If you want to test this out in your environment without setting up Metasploit, you can do so with Atomic Red Team. We have an Atomic Test that guides you through creating a simple systemd service and scheduling it for execution at boot.

Hunting for malicious systemd services

As mentioned before, systemd service files can live in multiple places on disk. When hunting with EDR technology, you can check out suspicious file modifications of those folders. By default, the processes that typically write these files are Python because of package management via Yum on CentOS/RHEL, dpkg because of package management via apt on Debian derivatives, and systemctl itself to enable and disable services. Bash shell scripts and processes other than those mentioned touch these files less often, so they’ll be more suspect while hunting.

If you don’t have EDR tools and you want to hunt for malicious persistence via the Linux command line, you can do so with these commands:

find / -path "*/systemd/system/*.service" -exec grep -H -E "ExecStart|ExecStop|ExecReload" {} \; 2>/dev/null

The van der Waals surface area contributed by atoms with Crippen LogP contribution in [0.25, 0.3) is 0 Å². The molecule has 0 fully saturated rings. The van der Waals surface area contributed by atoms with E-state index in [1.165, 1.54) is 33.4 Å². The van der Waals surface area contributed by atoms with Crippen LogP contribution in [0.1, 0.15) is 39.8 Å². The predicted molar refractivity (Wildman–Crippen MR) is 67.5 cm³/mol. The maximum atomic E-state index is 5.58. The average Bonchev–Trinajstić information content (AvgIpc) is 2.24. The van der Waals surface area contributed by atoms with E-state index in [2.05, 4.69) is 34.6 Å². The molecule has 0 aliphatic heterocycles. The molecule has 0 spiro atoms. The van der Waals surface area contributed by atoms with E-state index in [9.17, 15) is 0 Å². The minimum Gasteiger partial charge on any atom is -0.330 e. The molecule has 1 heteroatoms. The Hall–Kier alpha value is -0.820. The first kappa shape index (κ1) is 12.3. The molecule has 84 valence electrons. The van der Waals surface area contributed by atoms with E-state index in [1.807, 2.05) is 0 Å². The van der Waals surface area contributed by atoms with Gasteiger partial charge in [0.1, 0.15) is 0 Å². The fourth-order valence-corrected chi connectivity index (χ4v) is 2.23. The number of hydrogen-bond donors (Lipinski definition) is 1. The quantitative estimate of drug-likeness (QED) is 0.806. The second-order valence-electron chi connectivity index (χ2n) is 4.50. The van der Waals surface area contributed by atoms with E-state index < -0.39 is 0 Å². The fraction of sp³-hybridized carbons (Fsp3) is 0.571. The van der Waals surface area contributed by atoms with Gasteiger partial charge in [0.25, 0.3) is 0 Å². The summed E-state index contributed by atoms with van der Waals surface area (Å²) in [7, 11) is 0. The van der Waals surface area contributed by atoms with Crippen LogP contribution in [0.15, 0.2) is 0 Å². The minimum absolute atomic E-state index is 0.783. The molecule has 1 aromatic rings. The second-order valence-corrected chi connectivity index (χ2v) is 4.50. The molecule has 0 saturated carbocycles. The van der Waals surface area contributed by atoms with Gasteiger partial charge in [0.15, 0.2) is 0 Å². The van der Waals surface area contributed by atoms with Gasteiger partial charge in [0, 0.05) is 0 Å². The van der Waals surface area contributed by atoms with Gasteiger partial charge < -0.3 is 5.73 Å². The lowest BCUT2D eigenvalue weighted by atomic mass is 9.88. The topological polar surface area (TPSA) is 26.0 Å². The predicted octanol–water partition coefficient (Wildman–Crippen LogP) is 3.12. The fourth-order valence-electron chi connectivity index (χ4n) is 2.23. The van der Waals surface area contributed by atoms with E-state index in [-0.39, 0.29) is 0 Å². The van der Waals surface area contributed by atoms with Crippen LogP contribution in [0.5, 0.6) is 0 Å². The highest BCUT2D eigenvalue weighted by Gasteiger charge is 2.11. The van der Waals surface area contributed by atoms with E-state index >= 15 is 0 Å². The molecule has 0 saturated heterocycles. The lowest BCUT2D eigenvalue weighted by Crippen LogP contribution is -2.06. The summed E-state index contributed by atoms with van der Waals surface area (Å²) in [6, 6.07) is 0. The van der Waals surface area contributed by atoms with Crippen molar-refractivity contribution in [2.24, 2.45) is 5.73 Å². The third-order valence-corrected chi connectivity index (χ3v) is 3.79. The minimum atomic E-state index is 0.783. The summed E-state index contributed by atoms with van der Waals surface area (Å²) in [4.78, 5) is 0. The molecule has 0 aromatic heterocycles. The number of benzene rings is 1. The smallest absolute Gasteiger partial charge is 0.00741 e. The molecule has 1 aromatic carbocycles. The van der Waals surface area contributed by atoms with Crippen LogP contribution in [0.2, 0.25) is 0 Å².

find / -path "*/systemd/user/*.service" -exec grep -H -E "ExecStart|ExecStop|ExecReload" {} \; 2>/dev/null

These commands will enumerate all the commands specified by system and user systemd services on a host. If you’re daring, you might combine these commands with ssh commands to execute them on remote hosts, saving the output to files for hunting and processing later. Pay particular attention to service files corresponding to services you don’t recognize and execution commands that contain bash, python, or sh.

When hunting on EDR platforms, be aware of process ancestry involving systemd. On modern Linux systems, the systemd process should start all services, operating as the root of all process trees. Most of the time, systemd will spawn daemon processes, such as httpd or mysqld. When it spawns shell processes such as bash, this definitively shows that bash was specified as a service execution. Legitimate user instances of bash shells that occur after logon do not spawn as direct children of systemd, and they exist further down the ancestry chain. While a systemd -> bash ancestry is not certainly evil, it’s a good place to start when hunting in your own environment.


By understanding a bit of Linux system internals, we can hunt down adversaries and remove their footholds. Malicious persistence takes many forms and, like with Windows, knowing the capabilities of the operating system makes all the difference.


The detection engineer’s guide to Linux


Look beyond processes with Linux EDR


Contain yourself: An intro to Linux EDR


eBPFmon: A new tool for exploring and interacting with eBPF applications